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Ah, another day, another act of stupidity by the Chicago Police Department. Despite repeated pleas from Superintendent Eddie Johnson and Mayor Rahm Emanuel about not having enough officers, not being able to do their job effectively due to being filmed and a litany of other lies, excuses and half-truths, this week several videos emerged on the internet of CPD using semi-trucks as a way to entrap those living in certain neighborhoods. The so-called “bait-trucks” were documented across several neighborhoods on the south and west sides.

Alongside the fact that there were over 70 people shot last weekend while the police force focused their energy on protecting the bag at Lollapalooza, this is an egregious move by even this group’s standards. Videos posted on YouTube and Facebook allegedly show police leaving an unmarked semi truck in Englewood near a basketball court with the back door open. Inside were Nikes and Loboutin shoes. Despite the setup, those in the neighborhood are seen disparaging the officers, who admit to using ‘bait trucks’ across the city.

This is the first time this practice has come about in my reporting, but doesn’t fall outside the realm of possibility for CPD in any sense. The case of entrapment though, is an interesting one and one that similarly falls within the purview of what we’ve come to expect from CPD. Essentially, by dropping the trucks in high-crime areas, they can attest that those who take from them would have done so anyway.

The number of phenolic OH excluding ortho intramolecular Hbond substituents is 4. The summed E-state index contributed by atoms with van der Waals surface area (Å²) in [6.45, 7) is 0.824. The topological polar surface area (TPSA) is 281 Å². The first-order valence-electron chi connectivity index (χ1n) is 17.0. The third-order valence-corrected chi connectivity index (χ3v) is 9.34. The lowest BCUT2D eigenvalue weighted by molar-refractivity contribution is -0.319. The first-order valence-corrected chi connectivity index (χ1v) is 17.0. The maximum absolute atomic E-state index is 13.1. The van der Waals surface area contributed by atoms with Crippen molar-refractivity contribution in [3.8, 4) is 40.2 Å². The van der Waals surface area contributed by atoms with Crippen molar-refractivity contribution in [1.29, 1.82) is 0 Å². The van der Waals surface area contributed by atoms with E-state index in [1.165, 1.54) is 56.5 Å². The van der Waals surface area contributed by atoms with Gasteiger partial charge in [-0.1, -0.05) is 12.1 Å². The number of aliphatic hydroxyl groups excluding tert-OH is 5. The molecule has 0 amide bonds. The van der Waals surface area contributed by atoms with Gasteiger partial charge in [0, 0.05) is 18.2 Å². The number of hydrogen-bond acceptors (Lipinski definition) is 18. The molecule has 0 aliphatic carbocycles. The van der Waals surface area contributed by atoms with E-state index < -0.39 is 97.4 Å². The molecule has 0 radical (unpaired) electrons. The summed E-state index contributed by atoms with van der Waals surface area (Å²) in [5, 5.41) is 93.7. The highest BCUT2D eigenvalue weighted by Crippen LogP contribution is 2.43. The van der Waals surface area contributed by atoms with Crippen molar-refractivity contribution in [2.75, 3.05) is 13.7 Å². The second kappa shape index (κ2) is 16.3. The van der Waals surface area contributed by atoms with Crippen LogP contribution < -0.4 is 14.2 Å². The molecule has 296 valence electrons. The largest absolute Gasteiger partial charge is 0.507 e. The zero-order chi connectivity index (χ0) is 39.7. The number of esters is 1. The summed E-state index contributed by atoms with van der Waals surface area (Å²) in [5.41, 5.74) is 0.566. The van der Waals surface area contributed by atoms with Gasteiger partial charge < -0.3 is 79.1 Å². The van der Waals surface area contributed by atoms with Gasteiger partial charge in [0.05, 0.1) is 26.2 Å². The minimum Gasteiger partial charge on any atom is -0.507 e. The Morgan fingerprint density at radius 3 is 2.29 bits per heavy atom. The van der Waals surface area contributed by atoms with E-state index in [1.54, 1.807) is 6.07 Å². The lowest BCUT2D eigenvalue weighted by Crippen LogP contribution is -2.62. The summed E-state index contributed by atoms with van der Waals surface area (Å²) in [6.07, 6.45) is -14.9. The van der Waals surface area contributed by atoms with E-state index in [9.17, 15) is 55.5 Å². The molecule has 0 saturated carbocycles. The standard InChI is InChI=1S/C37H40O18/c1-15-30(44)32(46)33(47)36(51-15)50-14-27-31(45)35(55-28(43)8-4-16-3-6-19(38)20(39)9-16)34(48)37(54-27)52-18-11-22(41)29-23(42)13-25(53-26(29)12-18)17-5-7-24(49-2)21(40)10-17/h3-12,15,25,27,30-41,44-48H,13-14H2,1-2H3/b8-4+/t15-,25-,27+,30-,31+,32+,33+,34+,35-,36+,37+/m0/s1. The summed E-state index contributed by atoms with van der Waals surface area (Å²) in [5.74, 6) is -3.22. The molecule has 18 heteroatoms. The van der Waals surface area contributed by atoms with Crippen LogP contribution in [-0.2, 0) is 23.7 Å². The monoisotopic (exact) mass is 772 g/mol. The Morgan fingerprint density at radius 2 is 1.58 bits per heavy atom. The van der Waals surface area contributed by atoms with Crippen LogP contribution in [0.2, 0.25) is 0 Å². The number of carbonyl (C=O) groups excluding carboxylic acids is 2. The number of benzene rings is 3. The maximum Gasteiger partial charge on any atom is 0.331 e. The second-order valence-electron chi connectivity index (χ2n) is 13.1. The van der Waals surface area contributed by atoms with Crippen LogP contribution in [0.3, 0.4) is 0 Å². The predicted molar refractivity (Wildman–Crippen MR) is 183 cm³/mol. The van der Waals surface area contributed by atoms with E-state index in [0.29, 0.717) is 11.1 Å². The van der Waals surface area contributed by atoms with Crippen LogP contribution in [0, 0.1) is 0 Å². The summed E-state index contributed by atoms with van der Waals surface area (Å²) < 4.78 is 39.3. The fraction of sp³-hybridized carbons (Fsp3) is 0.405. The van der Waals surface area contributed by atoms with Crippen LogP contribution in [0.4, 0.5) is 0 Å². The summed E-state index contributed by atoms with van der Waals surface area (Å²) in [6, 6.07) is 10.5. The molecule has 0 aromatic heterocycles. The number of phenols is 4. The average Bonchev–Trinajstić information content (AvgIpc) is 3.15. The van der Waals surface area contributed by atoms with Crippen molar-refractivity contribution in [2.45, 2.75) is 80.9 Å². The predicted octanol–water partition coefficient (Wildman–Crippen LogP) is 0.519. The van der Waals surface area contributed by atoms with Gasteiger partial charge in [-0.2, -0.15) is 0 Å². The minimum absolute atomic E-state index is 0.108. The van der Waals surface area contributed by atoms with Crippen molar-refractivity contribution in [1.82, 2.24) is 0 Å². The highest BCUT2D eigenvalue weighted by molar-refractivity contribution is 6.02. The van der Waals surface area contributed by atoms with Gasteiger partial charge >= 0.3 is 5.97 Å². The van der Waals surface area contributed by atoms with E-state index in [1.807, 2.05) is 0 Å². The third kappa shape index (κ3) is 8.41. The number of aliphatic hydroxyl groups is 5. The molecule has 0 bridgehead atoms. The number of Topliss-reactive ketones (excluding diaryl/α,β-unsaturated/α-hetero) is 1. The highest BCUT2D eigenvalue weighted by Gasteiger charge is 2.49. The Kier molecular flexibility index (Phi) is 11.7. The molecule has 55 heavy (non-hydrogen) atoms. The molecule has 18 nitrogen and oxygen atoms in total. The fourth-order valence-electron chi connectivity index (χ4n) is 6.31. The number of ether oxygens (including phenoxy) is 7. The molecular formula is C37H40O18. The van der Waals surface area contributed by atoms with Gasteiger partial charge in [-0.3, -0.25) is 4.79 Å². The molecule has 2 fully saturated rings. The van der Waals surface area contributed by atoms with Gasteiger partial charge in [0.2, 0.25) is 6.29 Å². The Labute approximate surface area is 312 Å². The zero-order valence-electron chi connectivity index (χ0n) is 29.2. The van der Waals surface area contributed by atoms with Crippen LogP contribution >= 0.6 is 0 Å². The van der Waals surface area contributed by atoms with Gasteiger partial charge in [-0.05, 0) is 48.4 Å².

Talking to a local attorney about the case, he asserted that the facts of particular cases could change the outcome, but shared what could be the best course of defense.

“If I was defending these kids I’d argue: ‘On its face, its obvious that the CPD made the conscious decision to bait these kids and likely had the go-ahead from high ranking shot callers.  This plan doesn’t develop on a whim overnight. This isn’t a patrolman’s typical stop and frisk, this was a calculated effort in which the CPD was encouraging the commission of a crime that would not and could not have occurred otherwise, and it worked. Therefore the defense of entrapment should be allowed.'”

The careful wording of the above statement should underline the grey area police are operating in here. What’s almost guaranteed is that any kid picked up in this manner is likely to not have an attorney that would care enough to play with the intricacies of such a situation. And the police know that too. We need a lot of things in Chicago, but more people behind bars for petty theft is certainly not one of them. The sheer fact that this police force, which was reprimanded by none other than the U.S. Justice Department last year, would choose this method to “reduce crime” would be laughable if it didn’t result in ruining people’s lives for profit. Instead, they should focus on hiring officers from the neighborhoods they patrol, practice better policing techniques and actually serve the areas they are charged to do so in, rather than continually undercutting them.

So, if you see an open truck around town that seems to good to be true, be sure it is. Careful out there folks.

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